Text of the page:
I’m currently home for the holidays, Constant Reader, which means I’ve been engaging in that most American of seasonal pastimes – watching holiday programming in order to avoid confrontation with my family. Thankfully, I’ve been spared the usual onslaught of Hallmark movies – I’d planned to blog about their detrimental effect on our culture, but lots of other pundits have beaten me to it, and I’d like to try and maintain some level of Christmas cheer. No, luckily, it’s been several days of watching the true Christmas classics – those midcentury black-and-white icons which have come to define the holiday.
I have a special relationship with It’s A Wonderful Life, as I’ve spent a number of holiday seasons performing in Joe Landry’s live radio play adaptation in Connecticut. It’s always a blissful family reunion where I get to catch up with old friends and put on my creaky Mister Potter voice. And I could happily binge on Christmas Carol adaptations, one after another, for an entire day or two, until rich people finally learn to be kind to their fellow men without being terrorized into the knowledge by spectral visitors. But ultimately, neither is my favorite classic holiday movie.
That honor goes to Miracle on 34th Street. The original, mind you (accept no mid-90s substitutes), with Edmund Gwynn as the man who might be Santa Claus, and Maureen O’Hara as his boss at Macy’s. And Natalie Wood. And John Payne. And the richest supporting cast of all of these movies. Heck, it has Gene Tierney, Jerome Cowan, and William Frawley in the cast and doesn’t even bring them on until the third act, which shows you how deep the bench is. The screenplay’s a marvel of construction as well – it won an Oscar, along with Gwynn. It’s a terrific piece of moviemaking.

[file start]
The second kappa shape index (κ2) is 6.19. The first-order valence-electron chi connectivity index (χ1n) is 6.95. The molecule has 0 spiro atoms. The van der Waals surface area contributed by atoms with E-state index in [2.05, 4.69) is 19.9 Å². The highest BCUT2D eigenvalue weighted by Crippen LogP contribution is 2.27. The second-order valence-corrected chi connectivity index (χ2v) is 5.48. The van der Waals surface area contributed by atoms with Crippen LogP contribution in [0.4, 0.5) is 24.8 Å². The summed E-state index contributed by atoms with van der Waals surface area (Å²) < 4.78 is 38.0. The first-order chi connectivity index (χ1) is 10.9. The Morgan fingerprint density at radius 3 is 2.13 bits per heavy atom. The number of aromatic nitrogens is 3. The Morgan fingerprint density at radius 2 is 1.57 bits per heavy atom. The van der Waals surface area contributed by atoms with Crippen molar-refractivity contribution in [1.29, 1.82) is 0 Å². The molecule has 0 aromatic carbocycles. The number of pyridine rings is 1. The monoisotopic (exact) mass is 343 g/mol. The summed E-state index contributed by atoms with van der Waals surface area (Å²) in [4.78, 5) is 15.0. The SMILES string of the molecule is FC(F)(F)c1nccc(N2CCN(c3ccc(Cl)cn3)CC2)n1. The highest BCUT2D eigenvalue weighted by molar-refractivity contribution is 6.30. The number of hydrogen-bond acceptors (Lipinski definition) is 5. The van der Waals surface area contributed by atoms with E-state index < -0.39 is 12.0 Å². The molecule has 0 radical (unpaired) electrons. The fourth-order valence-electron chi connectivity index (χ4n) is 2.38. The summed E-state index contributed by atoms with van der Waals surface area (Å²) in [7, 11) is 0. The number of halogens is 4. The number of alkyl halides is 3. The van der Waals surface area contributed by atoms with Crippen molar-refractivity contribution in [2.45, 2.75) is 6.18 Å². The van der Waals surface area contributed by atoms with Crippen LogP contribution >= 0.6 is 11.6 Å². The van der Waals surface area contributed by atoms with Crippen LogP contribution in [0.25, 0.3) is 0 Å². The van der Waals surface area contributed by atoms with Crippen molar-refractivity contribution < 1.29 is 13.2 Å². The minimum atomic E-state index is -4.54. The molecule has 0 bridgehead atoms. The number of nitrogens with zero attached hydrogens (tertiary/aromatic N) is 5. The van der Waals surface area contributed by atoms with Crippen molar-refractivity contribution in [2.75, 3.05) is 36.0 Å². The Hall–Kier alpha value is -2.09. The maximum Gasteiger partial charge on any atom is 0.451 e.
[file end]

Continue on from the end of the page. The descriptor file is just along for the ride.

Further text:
But then, all of these classics are terrific pieces of moviemaking. That’s not what makes it my favorite.
No, what I love about Miracle on 34th Street, as the rare New York arts professional who’s actually from New York, is that it’s ours. Most Christmas movies (at least the ones not set in Victorian London) take place in an idealized small town or country setting. Sometimes the nostalgia for that setting is played completely straight. Sometimes, it’s presented ironically (i.e. Stanwyck in Christmas in Connecticut), or even allowed to have a dark edge to it (Bedford Falls can be a pretty terrible place sometimes, after all). But that small town is always the default for what an American Christmas is supposed to look like – a notion that has reached its nadir in those Hallmark movies I mentioned, where a cozy cabin in a remote part of rural, Real America is the answer to all one’s professional and romantic woes.
Miracle on 34th Street, instead, is all about my wonderful and sordid city. Its Christmas miracle is wrought by cutthroat businessmen, weary divorcees, venal politicians and surly civil servants – all of whom can yet be moved by genuine kindness and goodness. You don’t need to believe in Santa for the movie to work – in fact, it works better if you don’t, and Kris Kringle isn’t employing any magic other than a genuine respect and concern for his fellow men. It’s about Upper West Side apartments and kids from Queens and commutes from Great Neck, about weary shoppers and fractured families and everything those Hallmark movies keep telling us we need to leave behind. Christmas belongs to us too, says Miracle on 34th Street, and so by extension it belongs to one and all.
Merry Christmas, everybody!